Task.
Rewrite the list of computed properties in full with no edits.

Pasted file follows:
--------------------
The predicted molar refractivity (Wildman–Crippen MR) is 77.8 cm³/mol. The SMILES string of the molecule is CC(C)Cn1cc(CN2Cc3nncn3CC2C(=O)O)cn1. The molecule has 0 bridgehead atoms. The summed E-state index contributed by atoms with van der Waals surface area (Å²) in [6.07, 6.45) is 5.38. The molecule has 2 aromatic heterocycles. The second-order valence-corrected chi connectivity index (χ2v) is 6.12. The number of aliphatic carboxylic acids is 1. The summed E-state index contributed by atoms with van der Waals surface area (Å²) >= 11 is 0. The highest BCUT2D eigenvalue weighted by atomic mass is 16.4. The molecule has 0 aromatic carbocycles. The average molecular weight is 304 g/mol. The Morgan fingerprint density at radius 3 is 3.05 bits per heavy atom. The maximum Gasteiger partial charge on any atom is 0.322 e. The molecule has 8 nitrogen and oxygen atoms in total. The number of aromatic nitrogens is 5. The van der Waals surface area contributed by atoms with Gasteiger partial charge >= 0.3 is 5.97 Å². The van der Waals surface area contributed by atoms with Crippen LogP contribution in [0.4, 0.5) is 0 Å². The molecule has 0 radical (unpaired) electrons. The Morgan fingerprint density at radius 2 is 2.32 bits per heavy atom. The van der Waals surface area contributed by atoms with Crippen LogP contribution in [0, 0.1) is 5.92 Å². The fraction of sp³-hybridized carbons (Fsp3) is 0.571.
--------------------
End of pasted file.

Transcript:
The predicted molar refractivity (Wildman–Crippen MR) is 77.8 cm³/mol. The SMILES string of the molecule is CC(C)Cn1cc(CN2Cc3nncn3CC2C(=O)O)cn1. The molecule has 0 bridgehead atoms. The summed E-state index contributed by atoms with van der Waals surface area (Å²) in [6.07, 6.45) is 5.38. The molecule has 2 aromatic heterocycles. The second-order valence-corrected chi connectivity index (χ2v) is 6.12. The number of aliphatic carboxylic acids is 1. The summed E-state index contributed by atoms with van der Waals surface area (Å²) >= 11 is 0. The highest BCUT2D eigenvalue weighted by atomic mass is 16.4. The molecule has 0 aromatic carbocycles. The average molecular weight is 304 g/mol. The Morgan fingerprint density at radius 3 is 3.05 bits per heavy atom. The maximum Gasteiger partial charge on any atom is 0.322 e. The molecule has 8 nitrogen and oxygen atoms in total. The number of aromatic nitrogens is 5. The van der Waals surface area contributed by atoms with Gasteiger partial charge >= 0.3 is 5.97 Å². The van der Waals surface area contributed by atoms with Crippen LogP contribution in [0.4, 0.5) is 0 Å². The molecule has 0 radical (unpaired) electrons. The Morgan fingerprint density at radius 2 is 2.32 bits per heavy atom. The van der Waals surface area contributed by atoms with Crippen LogP contribution in [0, 0.1) is 5.92 Å². The fraction of sp³-hybridized carbons (Fsp3) is 0.571.